Brent crude traded near its lowest level in nine months amid speculation that U.S. air strikes in Iraq diminished the threat to oil supplies posed by insurgents. West Texas Intermediate was little changed.
Futures fell 0.2 percent in London. U.S. jets and drone aircraft hit Islamic State fighters in multiple attacks intended to protect American personnel and prevent a massacre of ethnic and religious minorities in northern Iraq. Iraqi Prime Minister Nouri al-Maliki deployed troops and tanks on the streets of Baghdad as he resists U.S. President Barack Obama’s push for a more inclusive government.
“There is probably no doubt on the ground that the strikes have helped improved confidence on the Kurdish side,” Ole Sloth Hansen, an analyst at Saxo Bank A/S in Copenhagen, said by e-mail. “Given the U.S. commitment to bomb, if the Islamic State stick their neck out too far I would say the situation there is contained.”
Brent for September settlement fell 18 cents to $104.84 a barrel on the ICE Futures Europe exchange at 1:48 p.m. London time. The contract closed at $104.59 on Aug. 6, the lowest level since November 2013. The volume of all futures traded was 39 percent below the 100-day average for the time of day. WTI, the U.S. benchmark crude, traded at a discount of $7.12 to Brent on ICE, compared with $7.37 on Aug. 8.
WTI for September was little changed at $97.75 a barrel in electronic trading on the New York Mercantile Exchange. Prices, which closed at a six-month low of $96.92 on Aug. 6, are down 0.7 percent this year.
U.S. Secretary of State John Kerry pulled support from Iraq’s Prime Minister Nouri al-Maliki today, as several countries prepared to deliver arms to Kurdish fighters amid reports that Islamic State militants had seized a town northeast of Baghdad.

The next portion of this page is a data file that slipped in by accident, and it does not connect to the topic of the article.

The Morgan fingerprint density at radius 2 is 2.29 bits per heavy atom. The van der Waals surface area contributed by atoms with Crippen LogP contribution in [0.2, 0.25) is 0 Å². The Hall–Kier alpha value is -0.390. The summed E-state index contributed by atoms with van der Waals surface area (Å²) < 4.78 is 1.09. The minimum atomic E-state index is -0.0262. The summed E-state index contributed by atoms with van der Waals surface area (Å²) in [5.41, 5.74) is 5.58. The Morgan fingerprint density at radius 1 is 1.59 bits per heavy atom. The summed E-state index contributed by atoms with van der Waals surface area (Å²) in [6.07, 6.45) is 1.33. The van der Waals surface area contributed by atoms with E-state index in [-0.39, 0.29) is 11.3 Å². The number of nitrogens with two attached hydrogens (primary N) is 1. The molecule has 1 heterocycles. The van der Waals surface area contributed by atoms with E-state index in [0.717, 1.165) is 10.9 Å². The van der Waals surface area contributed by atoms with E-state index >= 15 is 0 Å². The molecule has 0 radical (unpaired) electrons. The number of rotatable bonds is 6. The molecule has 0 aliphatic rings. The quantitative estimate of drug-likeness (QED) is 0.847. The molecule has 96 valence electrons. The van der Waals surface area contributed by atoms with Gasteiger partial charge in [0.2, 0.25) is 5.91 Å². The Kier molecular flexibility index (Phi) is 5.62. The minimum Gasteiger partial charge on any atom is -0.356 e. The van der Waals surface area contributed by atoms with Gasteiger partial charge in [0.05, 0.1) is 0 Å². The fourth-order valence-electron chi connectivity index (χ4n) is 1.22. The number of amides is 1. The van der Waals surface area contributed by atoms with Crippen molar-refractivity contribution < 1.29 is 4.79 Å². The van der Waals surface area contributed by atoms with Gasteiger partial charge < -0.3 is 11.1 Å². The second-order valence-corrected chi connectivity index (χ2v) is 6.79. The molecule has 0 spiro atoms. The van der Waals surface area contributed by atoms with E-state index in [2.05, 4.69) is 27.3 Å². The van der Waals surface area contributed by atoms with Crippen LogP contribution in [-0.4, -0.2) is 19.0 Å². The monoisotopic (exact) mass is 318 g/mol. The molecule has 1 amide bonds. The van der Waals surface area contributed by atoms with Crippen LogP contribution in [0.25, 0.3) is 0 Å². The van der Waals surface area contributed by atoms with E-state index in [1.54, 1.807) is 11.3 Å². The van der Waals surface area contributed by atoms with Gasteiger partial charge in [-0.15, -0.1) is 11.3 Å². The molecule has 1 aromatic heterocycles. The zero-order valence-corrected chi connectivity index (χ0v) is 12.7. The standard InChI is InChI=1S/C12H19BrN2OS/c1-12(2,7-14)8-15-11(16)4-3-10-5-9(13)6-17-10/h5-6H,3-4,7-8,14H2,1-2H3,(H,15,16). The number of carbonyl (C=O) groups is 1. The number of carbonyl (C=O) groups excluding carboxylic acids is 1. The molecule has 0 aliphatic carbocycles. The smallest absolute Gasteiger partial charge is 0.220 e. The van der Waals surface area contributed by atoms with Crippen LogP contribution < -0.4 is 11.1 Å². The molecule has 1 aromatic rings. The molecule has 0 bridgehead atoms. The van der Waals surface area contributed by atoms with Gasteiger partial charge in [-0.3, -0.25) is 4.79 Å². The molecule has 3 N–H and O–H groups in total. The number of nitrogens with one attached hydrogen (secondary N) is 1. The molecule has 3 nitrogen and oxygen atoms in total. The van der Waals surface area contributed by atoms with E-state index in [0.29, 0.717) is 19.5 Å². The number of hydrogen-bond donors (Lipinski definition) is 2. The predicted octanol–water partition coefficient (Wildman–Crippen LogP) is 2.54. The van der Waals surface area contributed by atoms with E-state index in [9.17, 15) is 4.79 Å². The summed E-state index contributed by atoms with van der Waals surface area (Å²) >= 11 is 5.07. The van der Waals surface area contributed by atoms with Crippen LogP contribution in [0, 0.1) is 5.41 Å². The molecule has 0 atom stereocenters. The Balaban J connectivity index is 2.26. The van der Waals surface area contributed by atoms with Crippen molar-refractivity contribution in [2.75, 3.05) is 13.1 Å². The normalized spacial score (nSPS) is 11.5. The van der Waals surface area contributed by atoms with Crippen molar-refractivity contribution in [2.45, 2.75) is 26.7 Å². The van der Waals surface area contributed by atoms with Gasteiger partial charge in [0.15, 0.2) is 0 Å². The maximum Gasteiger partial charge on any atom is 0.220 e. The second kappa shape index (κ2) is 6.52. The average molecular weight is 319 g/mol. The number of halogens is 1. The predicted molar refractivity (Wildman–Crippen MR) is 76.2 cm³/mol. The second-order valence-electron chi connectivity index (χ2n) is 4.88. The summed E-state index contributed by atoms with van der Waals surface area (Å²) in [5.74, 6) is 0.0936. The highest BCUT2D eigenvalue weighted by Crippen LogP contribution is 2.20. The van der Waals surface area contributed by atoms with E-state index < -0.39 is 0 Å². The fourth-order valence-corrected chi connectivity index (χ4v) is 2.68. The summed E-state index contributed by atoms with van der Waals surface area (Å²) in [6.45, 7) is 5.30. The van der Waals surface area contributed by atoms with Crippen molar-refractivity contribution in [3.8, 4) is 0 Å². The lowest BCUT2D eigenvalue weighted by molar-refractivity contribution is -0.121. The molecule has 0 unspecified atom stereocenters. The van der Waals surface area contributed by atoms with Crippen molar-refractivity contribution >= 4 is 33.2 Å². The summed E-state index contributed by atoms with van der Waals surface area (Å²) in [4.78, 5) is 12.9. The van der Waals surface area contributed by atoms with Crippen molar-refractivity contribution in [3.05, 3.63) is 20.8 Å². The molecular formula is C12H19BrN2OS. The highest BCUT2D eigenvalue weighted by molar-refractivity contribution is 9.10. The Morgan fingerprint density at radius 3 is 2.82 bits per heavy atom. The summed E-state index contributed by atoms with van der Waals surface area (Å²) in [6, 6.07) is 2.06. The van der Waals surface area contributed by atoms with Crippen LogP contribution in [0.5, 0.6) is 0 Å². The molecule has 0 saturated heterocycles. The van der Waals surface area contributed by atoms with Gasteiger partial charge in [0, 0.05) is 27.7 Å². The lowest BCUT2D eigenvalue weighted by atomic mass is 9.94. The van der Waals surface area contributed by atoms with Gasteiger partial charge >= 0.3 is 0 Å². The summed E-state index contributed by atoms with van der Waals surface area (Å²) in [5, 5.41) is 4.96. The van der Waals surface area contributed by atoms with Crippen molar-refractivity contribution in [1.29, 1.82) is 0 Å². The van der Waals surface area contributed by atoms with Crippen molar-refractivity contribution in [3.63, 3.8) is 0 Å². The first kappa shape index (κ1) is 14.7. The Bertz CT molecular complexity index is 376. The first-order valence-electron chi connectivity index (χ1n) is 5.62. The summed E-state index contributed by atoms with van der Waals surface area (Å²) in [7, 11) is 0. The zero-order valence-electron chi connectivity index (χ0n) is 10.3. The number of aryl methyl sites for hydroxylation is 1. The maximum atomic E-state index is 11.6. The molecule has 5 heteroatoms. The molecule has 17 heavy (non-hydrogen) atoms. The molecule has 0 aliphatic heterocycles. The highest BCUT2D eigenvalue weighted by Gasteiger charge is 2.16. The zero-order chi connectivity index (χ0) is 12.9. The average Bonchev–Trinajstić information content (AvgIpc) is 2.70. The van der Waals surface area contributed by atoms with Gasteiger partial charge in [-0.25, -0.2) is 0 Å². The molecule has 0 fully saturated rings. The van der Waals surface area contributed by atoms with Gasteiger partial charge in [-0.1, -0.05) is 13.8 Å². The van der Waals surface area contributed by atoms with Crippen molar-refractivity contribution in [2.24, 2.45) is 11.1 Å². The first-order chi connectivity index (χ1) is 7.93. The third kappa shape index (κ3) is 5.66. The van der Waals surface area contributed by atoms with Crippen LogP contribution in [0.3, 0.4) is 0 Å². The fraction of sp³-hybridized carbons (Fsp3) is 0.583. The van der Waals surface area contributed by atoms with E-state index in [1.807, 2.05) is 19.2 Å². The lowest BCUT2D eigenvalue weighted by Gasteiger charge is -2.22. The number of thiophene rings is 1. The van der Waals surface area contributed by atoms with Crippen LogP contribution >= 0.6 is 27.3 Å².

Air strikes targeting militants in northern Iraq destroyed several armed trucks and a mortar position held by militants yesterday, the U.S. Central Command in Tampa, Florida, said in a statement.
Iraq’s oil exports will exceed 2.5 million barrels a day this month as it taps oilfields in the south, Oil Minister Abdul Kareem al-Luaibi told reporters in Baghdad today.
“Despite the fact that there are several ongoing geopolitical conflicts, oil prices have remained significantly lower than they should be,” Hong Sung Ki, an analyst at Samsung Futures Inc. in Seoul, said by phone. “WTI prices will show a continuous rise up to $100.”
In Ukraine, the military demanded that pro-Russian rebels surrender and dismissed offers of a cease-fire. Ukraine is trying to dislodge separatists from strongholds in Donetsk and Luhansk as Russia raises the pressure on its western neighbor to halt the campaign and allow immediate assistance.
President Vladimir Putin, who is blamed by Ukraine and its U.S. and European allies for stoking the conflict, said the fighting is creating a humanitarian disaster and offered to provide aid.
Hedge funds and other money managers decreased their net-long position in WTI futures by 15 percent to 236,381 futures and options combined in the week ended Aug. 5, U.S. Commodity Futures Trading Commission data show.
In London, speculators cut bullish bets on Brent to the lowest in six months in the week ended Aug. 5, ICE data showed today. Speculative bets that prices will rise, in futures and options combined, outnumbered wagers that prices will fall by 97,351 contracts, ICE’s Commitments of Traders report showed.
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